CMS: News Models for Dual Eligible Tested

The Centers for Medicare & Medicaid Services provided guidance to states on opportunities to test two new financial models designed to help states improve quality and share in the lower costs that result from better coordinating care for individuals enrolled in Medicare and Medicaid.

The Department of Health & Human Services is working to increase the number of Medicare-Medicaid enrollees in systems that coordinate care. Coordinated care may improve the quality of care these individuals receive and reduce costs for both states and the federal government.

A longstanding barrier to coordinating care for Medicare-Medicaid enrollees has been the financial misalignment between Medicare and Medicaid. To address this, CMS seeks to test two models for states to better align the financing of these two programs and integrate primary, acute, behavioral health and long term services and supports for their Medicare-Medicaid enrollees.

These models include:

Capitated Model: A state, CMS, and a health plan enter into a three-way contract, and the plan receives a prospective blended payment to provide comprehensive, coordinated care.

Managed Fee-for-Service Model: A state and CMS enter into an agreement by which the state would be eligible to benefit from savings resulting from initiatives designed to improve quality and reduce costs for both Medicare and Medicaid.

The CMS Centers for Medicare & Medicaid Innovation will test these models to determine whether they save money while preserving or enhancing the quality of care for Medicare-Medicaid enrollees. Interested states can send a letter of intent and work with CMS to determine whether they meet established standards and conditions. The Innovation Center will approve qualifying states that collectively serve up to 1 to 2 million dual eligibles.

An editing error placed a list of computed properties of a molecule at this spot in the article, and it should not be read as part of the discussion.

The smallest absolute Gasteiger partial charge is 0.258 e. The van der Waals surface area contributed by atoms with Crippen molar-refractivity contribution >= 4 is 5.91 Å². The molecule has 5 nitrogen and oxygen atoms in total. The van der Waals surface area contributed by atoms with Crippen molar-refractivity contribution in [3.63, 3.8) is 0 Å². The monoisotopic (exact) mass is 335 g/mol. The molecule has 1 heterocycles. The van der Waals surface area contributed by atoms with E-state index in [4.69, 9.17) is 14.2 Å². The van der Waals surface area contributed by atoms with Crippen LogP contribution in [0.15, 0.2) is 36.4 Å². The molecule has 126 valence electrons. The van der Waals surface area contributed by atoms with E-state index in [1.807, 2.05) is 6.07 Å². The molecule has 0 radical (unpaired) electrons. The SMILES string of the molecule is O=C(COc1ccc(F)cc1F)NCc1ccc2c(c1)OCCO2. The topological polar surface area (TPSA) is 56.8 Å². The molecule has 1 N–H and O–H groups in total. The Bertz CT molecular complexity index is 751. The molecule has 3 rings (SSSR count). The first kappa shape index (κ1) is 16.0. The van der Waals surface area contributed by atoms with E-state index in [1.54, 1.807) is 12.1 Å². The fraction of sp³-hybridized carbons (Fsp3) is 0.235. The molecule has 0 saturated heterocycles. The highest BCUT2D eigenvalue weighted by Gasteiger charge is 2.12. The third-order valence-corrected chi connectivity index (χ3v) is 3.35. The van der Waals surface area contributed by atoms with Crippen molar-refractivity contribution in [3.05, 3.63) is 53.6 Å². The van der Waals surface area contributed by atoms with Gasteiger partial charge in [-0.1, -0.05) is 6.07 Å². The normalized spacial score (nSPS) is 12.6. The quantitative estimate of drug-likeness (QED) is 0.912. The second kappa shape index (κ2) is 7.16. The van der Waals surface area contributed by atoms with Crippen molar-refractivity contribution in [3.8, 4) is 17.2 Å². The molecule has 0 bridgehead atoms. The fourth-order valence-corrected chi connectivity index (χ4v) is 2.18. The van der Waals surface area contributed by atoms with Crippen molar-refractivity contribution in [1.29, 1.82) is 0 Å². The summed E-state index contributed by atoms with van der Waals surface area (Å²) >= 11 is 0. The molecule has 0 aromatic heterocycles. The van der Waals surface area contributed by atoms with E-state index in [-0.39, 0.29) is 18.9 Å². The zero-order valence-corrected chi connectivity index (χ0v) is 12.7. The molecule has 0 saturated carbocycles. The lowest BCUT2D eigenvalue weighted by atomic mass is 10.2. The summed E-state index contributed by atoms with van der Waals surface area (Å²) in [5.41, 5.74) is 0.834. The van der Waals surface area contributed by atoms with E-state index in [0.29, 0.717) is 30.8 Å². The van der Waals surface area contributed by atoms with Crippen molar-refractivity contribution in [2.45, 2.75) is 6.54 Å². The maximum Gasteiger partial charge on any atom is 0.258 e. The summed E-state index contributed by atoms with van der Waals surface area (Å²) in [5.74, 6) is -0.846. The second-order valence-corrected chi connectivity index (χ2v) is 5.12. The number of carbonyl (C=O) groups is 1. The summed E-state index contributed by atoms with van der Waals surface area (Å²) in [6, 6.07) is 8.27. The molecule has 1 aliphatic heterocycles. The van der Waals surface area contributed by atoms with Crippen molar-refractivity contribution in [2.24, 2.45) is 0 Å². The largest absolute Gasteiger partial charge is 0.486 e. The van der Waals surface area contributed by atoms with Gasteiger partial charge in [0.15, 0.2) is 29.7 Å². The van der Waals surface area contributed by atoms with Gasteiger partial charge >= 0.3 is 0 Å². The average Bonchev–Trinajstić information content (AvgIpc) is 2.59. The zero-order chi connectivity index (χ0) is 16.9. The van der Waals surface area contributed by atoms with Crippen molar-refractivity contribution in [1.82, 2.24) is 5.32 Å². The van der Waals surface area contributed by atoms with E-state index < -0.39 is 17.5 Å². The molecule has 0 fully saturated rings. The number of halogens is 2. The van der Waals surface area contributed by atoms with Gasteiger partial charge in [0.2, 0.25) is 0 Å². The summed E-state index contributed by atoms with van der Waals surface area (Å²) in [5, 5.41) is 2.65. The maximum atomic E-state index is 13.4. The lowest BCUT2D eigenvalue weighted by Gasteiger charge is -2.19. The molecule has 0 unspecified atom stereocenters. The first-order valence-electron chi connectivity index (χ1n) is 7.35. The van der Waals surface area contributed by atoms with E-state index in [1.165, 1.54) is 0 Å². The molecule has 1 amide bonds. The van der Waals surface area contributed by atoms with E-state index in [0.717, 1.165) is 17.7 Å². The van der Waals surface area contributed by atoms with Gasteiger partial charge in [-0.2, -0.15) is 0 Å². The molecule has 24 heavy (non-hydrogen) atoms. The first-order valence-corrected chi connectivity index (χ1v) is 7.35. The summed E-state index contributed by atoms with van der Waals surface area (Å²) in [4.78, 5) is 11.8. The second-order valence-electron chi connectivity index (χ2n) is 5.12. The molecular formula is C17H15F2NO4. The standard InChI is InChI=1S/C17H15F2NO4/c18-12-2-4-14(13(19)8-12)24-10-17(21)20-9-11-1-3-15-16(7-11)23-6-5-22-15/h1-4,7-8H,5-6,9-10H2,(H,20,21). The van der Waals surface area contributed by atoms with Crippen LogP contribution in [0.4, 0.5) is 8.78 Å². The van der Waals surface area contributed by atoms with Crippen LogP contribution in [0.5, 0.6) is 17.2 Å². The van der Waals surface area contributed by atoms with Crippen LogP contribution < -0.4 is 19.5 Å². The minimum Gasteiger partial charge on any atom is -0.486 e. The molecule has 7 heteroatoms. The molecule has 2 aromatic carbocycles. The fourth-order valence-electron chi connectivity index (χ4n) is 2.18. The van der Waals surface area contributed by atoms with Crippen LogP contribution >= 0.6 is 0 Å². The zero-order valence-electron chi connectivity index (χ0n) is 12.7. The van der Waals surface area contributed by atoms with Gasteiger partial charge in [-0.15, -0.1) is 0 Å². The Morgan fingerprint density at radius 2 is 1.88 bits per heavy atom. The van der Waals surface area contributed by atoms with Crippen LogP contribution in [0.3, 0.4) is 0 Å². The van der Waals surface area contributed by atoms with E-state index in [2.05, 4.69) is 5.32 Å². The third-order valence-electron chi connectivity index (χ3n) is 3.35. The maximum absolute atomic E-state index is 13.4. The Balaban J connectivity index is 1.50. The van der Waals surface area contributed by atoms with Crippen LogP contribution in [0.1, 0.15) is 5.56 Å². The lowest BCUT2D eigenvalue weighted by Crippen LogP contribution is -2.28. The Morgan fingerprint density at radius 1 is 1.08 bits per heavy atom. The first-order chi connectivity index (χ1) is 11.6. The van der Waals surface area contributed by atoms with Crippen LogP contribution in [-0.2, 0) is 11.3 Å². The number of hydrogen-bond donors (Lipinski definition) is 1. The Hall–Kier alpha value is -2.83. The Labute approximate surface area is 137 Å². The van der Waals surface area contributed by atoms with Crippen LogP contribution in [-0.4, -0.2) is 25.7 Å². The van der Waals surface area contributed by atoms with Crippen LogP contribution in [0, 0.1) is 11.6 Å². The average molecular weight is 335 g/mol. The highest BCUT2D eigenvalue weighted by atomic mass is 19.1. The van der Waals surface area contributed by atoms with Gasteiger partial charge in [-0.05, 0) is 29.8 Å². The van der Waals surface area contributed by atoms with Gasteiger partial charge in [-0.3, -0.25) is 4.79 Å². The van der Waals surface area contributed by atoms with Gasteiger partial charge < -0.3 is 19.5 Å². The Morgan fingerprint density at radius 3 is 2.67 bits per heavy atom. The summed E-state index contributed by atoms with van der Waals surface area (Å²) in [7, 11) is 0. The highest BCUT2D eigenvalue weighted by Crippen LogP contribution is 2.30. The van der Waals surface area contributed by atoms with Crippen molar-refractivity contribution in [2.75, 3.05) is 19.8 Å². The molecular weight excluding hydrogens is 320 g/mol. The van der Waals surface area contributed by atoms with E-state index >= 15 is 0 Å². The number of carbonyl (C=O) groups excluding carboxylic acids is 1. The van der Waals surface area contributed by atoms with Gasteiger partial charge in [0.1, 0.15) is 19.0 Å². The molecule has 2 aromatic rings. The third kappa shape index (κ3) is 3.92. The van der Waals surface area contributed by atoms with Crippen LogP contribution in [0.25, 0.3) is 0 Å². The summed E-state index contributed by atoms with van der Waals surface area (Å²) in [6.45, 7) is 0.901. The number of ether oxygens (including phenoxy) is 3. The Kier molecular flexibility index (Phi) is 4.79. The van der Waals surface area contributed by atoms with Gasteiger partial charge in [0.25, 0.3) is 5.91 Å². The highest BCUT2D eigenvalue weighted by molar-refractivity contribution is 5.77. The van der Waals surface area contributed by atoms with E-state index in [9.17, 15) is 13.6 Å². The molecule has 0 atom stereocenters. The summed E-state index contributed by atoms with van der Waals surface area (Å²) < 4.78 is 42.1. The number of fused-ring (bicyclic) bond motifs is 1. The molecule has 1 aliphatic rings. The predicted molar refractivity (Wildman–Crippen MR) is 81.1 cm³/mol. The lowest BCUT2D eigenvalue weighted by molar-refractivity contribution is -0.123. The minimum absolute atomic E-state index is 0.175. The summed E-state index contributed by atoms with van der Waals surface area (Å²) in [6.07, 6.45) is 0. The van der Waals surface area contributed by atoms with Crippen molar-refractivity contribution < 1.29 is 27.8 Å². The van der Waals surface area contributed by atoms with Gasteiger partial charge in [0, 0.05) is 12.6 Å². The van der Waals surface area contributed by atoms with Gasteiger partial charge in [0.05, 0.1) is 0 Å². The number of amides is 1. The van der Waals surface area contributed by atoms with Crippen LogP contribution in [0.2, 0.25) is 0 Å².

Qualifying states will have an option to pursue either or both of these financial alignment models. As an initiative of the Innovation Center, all programs will be rigorously evaluated as to their ability to improve quality and reduce costs. Meaningful engagement with stakeholders and ensuring beneficiary protections will be a crucial part of developing and testing these models.

Massachusetts will become the first state to partner with the Centers for Medicare & Medicaid Services in the Financial Alignment Demonstration to test a new capitated payment and integrated care model for patients enrolled in both Medicare and Medicaid, the agency announced.

Part of a CMS demonstration announced last year, the project will contract with “integrated care organizations” that will oversee and be accountable for the delivery of Medicare, Medicaid and other services for dual enrollees beginning in April 2013. Eligible beneficiaries will be able to opt out of the demonstration or choose an alternative demonstration plan. CMS estimates that up to 110,000 Medicare and Medicaid beneficiaries could participate.

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